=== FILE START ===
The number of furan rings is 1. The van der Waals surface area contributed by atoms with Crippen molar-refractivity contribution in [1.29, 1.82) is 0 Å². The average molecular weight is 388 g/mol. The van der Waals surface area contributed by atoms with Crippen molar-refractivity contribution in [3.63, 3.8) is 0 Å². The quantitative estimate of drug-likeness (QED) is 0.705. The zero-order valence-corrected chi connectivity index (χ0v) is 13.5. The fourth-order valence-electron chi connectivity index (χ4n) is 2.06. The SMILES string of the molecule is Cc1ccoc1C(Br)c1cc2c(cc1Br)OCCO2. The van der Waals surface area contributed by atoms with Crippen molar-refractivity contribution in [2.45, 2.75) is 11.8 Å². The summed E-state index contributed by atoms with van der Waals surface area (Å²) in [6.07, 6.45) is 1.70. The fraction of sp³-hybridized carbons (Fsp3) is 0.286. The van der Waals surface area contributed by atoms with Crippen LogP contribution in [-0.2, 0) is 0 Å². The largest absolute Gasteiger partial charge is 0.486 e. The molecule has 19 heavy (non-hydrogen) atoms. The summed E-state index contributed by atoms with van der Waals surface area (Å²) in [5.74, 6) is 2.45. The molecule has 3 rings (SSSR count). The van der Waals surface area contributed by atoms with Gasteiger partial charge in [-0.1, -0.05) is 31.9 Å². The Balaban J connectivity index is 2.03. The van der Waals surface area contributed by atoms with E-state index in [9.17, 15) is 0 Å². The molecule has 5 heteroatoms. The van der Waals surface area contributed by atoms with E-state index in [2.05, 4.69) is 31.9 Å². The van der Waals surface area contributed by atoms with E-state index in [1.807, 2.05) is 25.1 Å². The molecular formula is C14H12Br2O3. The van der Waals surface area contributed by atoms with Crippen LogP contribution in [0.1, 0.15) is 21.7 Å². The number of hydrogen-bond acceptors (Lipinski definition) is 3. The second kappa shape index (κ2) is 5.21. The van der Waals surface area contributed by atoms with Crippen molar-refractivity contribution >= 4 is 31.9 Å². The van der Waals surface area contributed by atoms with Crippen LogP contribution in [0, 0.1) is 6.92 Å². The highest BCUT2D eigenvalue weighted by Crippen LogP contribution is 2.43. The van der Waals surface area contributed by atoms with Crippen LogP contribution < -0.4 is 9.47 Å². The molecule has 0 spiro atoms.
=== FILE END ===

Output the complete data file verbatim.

The number of furan rings is 1. The van der Waals surface area contributed by atoms with Crippen molar-refractivity contribution in [1.29, 1.82) is 0 Å². The average molecular weight is 388 g/mol. The van der Waals surface area contributed by atoms with Crippen molar-refractivity contribution in [3.63, 3.8) is 0 Å². The quantitative estimate of drug-likeness (QED) is 0.705. The zero-order valence-corrected chi connectivity index (χ0v) is 13.5. The fourth-order valence-electron chi connectivity index (χ4n) is 2.06. The SMILES string of the molecule is Cc1ccoc1C(Br)c1cc2c(cc1Br)OCCO2. The van der Waals surface area contributed by atoms with Crippen molar-refractivity contribution in [2.45, 2.75) is 11.8 Å². The summed E-state index contributed by atoms with van der Waals surface area (Å²) in [6.07, 6.45) is 1.70. The fraction of sp³-hybridized carbons (Fsp3) is 0.286. The van der Waals surface area contributed by atoms with Crippen LogP contribution in [-0.2, 0) is 0 Å². The largest absolute Gasteiger partial charge is 0.486 e. The molecule has 19 heavy (non-hydrogen) atoms. The summed E-state index contributed by atoms with van der Waals surface area (Å²) in [5.74, 6) is 2.45. The molecule has 3 rings (SSSR count). The van der Waals surface area contributed by atoms with Gasteiger partial charge in [-0.1, -0.05) is 31.9 Å². The Balaban J connectivity index is 2.03. The van der Waals surface area contributed by atoms with E-state index in [9.17, 15) is 0 Å². The molecule has 5 heteroatoms. The van der Waals surface area contributed by atoms with E-state index in [2.05, 4.69) is 31.9 Å². The van der Waals surface area contributed by atoms with E-state index in [1.807, 2.05) is 25.1 Å². The molecular formula is C14H12Br2O3. The van der Waals surface area contributed by atoms with Crippen LogP contribution in [0.1, 0.15) is 21.7 Å². The number of hydrogen-bond acceptors (Lipinski definition) is 3. The second kappa shape index (κ2) is 5.21. The van der Waals surface area contributed by atoms with Crippen molar-refractivity contribution >= 4 is 31.9 Å². The van der Waals surface area contributed by atoms with Crippen LogP contribution in [0, 0.1) is 6.92 Å². The highest BCUT2D eigenvalue weighted by Crippen LogP contribution is 2.43. The van der Waals surface area contributed by atoms with Crippen LogP contribution < -0.4 is 9.47 Å². The molecule has 0 spiro atoms.